CEO Joy McBrien of Fair Anita is beating the sales plan, you might say.

Fair Anita merchandises jewelry and fashion made by disadvantaged women through artisan collectives in Latin America, Asia and Africa.

McBrien, 28, is a University of Minnesota business school graduate and was a finalist in the social enterprise category of the Minnesota Cup entrepreneurial sweepstakes in 2014.

She expects to post sales of $500,000 this year. In early 2015, she projected, modestly, that she would only hit $350,000 in 2018.

“We’re a profitable business, not a charity,” said McBrien, who, after consulting with her accountant, hopes to raise her draw to $30,000 or so this year from just $6,000 last year.

McBrien, who lives with her parents to save money when she is in the Twin Cities, also was able to quit a part-time job. She’s added an operations manager and a couple of part-time employees. Her mom is a volunteer at the rent-free office at Colonial Church in Edina.

“Joy has incredible passion for her cause and the women she represents and she has wonderful products. And the customers love them and to learn about the women who make them,” said Jason Phillips, a CPA and Colonial Church member who advises McBrien. “Joy also puts her money where her mouth is. She pays for half the orders when she places the orders. She pays the rest when the [makers] send it. Growing is hard when you buy your inventory well ahead of when you get paid [retail] by your customers. She’s kept that focus on the women, her suppliers. At her own personal expense.”

McBrien, a victim of sexual assault while a student, had intended to start an organization for women to overcome sexual violence. The Fair Anita idea came to McBrien while on a self-designed study-abroad trip to Chimbote, Peru. It wasn’t exactly a bank internship.

McBrien helped a social worker named “Anita” to start a safe house for women who had been abused or shunned because of disabilities. She spent three summers in a patriarchal region where two-thirds of women report domestic abuse.

“But these women … weren’t behaving as victims,” McBrien said in 2015. “They are leaders of families and communities. They persevere.

“And there was a clear need for economic opportunity. The women [said] if they were earning [an] income, they could potentially leave an abusive partner or at least be seen as having worth in their homes. Then, the abuse levels tend to go down. They use the money to care for their children.”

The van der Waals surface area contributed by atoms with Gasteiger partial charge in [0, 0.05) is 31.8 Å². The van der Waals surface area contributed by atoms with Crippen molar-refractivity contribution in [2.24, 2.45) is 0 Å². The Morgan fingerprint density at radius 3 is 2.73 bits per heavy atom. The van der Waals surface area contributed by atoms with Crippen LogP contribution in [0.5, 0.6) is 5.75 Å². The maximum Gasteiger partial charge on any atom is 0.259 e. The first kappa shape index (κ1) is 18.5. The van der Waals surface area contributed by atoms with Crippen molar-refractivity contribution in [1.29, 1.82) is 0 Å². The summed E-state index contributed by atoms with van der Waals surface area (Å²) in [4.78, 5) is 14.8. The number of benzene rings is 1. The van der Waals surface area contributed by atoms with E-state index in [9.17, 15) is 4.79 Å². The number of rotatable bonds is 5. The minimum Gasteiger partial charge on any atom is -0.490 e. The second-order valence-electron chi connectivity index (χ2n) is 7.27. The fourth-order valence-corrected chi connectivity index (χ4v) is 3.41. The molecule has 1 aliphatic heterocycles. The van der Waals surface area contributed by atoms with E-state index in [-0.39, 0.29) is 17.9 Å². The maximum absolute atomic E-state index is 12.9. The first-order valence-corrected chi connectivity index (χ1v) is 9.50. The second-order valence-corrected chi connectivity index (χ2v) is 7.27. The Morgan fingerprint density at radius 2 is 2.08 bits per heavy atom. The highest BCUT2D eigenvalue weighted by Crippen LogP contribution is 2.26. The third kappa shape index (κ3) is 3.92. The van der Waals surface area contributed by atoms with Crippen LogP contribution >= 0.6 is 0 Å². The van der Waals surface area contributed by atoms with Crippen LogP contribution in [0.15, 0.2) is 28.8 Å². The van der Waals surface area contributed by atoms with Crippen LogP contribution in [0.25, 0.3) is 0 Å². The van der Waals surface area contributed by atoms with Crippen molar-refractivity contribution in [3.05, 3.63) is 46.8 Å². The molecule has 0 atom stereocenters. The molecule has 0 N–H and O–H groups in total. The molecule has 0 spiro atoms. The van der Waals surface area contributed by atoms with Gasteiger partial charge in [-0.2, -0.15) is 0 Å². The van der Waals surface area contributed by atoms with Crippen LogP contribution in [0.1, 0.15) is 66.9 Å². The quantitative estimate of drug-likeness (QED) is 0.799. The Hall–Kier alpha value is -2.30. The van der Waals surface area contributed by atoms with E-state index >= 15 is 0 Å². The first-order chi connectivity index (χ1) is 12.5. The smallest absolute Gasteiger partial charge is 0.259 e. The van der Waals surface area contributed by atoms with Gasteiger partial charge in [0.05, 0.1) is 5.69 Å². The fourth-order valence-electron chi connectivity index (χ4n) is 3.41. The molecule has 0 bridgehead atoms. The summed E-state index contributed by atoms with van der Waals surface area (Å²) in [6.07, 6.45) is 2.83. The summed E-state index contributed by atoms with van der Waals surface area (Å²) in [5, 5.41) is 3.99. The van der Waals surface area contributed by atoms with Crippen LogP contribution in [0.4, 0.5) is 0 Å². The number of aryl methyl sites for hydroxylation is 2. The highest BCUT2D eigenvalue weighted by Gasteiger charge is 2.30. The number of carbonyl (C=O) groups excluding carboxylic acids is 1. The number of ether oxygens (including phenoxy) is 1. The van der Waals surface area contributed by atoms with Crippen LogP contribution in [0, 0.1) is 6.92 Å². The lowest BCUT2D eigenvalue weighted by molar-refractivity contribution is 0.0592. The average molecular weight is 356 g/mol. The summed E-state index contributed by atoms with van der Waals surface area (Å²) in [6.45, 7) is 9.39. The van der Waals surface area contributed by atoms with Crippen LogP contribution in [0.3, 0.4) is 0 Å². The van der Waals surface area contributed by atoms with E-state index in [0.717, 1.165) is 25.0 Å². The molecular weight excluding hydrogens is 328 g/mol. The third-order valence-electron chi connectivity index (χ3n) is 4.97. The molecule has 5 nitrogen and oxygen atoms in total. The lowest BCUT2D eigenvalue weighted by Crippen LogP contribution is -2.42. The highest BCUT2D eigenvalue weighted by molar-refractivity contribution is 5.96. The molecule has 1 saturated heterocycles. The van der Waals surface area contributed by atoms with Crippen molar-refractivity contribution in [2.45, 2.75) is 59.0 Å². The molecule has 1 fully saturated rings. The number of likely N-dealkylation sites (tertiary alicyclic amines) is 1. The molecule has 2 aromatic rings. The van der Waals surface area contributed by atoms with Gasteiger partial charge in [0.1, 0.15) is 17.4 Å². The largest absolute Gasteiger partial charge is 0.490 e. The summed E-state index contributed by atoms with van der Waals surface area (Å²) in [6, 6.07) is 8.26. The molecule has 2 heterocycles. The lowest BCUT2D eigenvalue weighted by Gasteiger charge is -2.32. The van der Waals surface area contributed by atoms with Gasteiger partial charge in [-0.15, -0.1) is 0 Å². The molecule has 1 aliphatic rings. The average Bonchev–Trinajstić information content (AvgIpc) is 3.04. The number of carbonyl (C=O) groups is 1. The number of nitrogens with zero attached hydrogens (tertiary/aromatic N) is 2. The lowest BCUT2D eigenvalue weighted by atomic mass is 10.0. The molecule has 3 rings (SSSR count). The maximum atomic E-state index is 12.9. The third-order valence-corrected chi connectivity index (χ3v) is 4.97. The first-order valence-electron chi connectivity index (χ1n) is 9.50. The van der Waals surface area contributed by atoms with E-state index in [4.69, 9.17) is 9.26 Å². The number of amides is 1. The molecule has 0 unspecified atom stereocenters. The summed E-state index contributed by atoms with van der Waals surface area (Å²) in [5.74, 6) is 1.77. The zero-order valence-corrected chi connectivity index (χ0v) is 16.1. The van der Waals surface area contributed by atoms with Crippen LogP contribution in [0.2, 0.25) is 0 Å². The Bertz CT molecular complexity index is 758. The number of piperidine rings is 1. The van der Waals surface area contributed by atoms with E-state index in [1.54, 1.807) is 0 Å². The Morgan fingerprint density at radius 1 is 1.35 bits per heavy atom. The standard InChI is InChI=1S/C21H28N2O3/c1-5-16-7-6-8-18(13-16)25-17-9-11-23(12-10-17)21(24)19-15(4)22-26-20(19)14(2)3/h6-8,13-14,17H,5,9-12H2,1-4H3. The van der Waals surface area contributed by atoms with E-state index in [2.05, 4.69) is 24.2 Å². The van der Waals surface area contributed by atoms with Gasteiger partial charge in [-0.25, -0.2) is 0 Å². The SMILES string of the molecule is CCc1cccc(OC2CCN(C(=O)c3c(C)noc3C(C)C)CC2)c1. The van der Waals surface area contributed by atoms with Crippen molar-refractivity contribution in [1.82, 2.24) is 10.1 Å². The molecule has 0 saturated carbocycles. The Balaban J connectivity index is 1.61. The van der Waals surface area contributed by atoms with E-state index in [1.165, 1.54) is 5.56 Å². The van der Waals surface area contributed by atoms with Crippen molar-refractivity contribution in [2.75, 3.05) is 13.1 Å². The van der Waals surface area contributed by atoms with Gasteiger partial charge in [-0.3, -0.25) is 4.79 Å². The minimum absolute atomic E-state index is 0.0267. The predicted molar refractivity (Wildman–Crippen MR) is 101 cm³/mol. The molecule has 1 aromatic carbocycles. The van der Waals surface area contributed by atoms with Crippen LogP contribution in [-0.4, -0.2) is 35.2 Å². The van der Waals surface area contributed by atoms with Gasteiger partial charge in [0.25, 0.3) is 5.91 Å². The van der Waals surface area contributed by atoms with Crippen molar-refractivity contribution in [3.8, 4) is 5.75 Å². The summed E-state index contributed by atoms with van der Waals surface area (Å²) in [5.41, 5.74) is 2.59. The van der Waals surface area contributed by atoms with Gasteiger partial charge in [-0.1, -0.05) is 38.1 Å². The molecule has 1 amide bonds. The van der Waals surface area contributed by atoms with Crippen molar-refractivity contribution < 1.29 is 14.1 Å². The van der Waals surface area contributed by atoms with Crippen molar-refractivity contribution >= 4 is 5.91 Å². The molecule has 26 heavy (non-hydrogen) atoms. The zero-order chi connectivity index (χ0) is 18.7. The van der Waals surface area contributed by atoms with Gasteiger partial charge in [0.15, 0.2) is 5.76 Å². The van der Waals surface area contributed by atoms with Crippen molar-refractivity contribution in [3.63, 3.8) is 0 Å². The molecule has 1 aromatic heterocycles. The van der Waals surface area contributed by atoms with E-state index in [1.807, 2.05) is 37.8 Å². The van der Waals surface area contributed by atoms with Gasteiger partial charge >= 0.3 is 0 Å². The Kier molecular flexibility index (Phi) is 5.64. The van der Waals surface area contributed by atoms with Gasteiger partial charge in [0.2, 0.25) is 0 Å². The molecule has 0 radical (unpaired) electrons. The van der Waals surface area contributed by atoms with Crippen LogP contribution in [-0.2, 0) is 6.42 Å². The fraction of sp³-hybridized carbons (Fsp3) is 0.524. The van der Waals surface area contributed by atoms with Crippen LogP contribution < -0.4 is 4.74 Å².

McBrien recalled that she was impelled to start a business that would create “dignified jobs.”

McBrien, who also has worked in retail, has an eye for what the women can make and sell. It also helped that Sunrise Banks issued McBrien a $25,000 line of credit this year that helped smooth cash-flow issues.

Last year, Fair Anita provided thousands in income to artisans in collectives in a dozen countries, including Peru, India, Ethiopia, Chile, Egypt, Guatemala and Ecuador. Fair Anita sells scarves, necklaces, earrings, purses, shirts and dresses. Prices range from $18 to $65.

McBrien is proud of the women, some of whom taught one another sewing and jewelry making. They have succeeded in achieving some measure of independence by cracking the U.S. market, albeit modestly.

Fair Anita achieves 50 percent of its sales through a network of 150 independent retailers in 32 states who sell fair-trade products; 30 percent at art fairs and pop-up shops, and 20 percent online at

McBrien has been honored by industry, human rights organizations and the Obama administration’s conference on the “United States of Women,” and even participated in the 2016 World Economic Forum’s conference on overcoming social and economic exclusion, also attended by Pope Francis.

She and her small staff work closely with the artisan groups on design and business development.

McBrien has plowed back thousands of dollars in profits and awards and speaker fees she has earned into growing the business.

She is motivated by “Ana,” a Chilean woman she met in a Santiago slum who was earning a bare existence selling jewelry on the street. Fair Anita now is Ana’s distributor and worked with her to establish an art cooperative.

“Ana was selling on the streets of Santiago,” McBrien said. “We have helped her earn several thousand dollars. That’s [big] money.”

Best wishes for record holiday sales to the global stakeholders of Fair Anita.


Neal St. Anthony has been a Star Tribune business columnist and reporter since 1984. He can be contacted at